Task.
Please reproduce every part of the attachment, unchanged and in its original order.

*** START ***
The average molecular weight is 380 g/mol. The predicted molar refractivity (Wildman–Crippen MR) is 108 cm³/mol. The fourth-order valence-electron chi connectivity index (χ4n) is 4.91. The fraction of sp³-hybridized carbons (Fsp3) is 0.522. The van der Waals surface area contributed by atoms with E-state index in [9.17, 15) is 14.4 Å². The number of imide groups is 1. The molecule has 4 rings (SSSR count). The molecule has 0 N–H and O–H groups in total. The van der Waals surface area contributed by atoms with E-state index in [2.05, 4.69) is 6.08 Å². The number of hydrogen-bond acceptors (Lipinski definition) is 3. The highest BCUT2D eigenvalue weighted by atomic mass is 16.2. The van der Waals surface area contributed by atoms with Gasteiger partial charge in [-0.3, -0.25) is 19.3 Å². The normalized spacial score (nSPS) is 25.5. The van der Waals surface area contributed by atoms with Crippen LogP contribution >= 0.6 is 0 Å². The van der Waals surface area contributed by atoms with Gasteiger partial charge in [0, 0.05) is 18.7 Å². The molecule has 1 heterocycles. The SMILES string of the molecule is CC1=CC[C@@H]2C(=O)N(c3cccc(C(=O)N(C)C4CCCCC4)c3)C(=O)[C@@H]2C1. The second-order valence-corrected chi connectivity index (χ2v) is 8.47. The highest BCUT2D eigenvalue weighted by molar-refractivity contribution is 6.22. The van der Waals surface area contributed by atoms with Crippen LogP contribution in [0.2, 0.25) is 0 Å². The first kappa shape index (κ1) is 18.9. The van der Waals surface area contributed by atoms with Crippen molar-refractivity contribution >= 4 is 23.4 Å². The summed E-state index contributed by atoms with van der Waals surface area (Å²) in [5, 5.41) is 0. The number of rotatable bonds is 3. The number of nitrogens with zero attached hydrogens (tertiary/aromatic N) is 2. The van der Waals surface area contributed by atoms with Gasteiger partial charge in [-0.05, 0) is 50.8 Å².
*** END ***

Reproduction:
The average molecular weight is 380 g/mol. The predicted molar refractivity (Wildman–Crippen MR) is 108 cm³/mol. The fourth-order valence-electron chi connectivity index (χ4n) is 4.91. The fraction of sp³-hybridized carbons (Fsp3) is 0.522. The van der Waals surface area contributed by atoms with E-state index in [9.17, 15) is 14.4 Å². The number of imide groups is 1. The molecule has 4 rings (SSSR count). The molecule has 0 N–H and O–H groups in total. The van der Waals surface area contributed by atoms with E-state index in [2.05, 4.69) is 6.08 Å². The number of hydrogen-bond acceptors (Lipinski definition) is 3. The highest BCUT2D eigenvalue weighted by atomic mass is 16.2. The van der Waals surface area contributed by atoms with Gasteiger partial charge in [-0.3, -0.25) is 19.3 Å². The normalized spacial score (nSPS) is 25.5. The van der Waals surface area contributed by atoms with Crippen LogP contribution >= 0.6 is 0 Å². The van der Waals surface area contributed by atoms with Gasteiger partial charge in [0, 0.05) is 18.7 Å². The molecule has 1 heterocycles. The SMILES string of the molecule is CC1=CC[C@@H]2C(=O)N(c3cccc(C(=O)N(C)C4CCCCC4)c3)C(=O)[C@@H]2C1. The second-order valence-corrected chi connectivity index (χ2v) is 8.47. The highest BCUT2D eigenvalue weighted by molar-refractivity contribution is 6.22. The van der Waals surface area contributed by atoms with Crippen LogP contribution in [0.2, 0.25) is 0 Å². The first kappa shape index (κ1) is 18.9. The van der Waals surface area contributed by atoms with Crippen molar-refractivity contribution >= 4 is 23.4 Å². The summed E-state index contributed by atoms with van der Waals surface area (Å²) in [5, 5.41) is 0. The number of rotatable bonds is 3. The number of nitrogens with zero attached hydrogens (tertiary/aromatic N) is 2. The van der Waals surface area contributed by atoms with Gasteiger partial charge in [-0.05, 0) is 50.8 Å².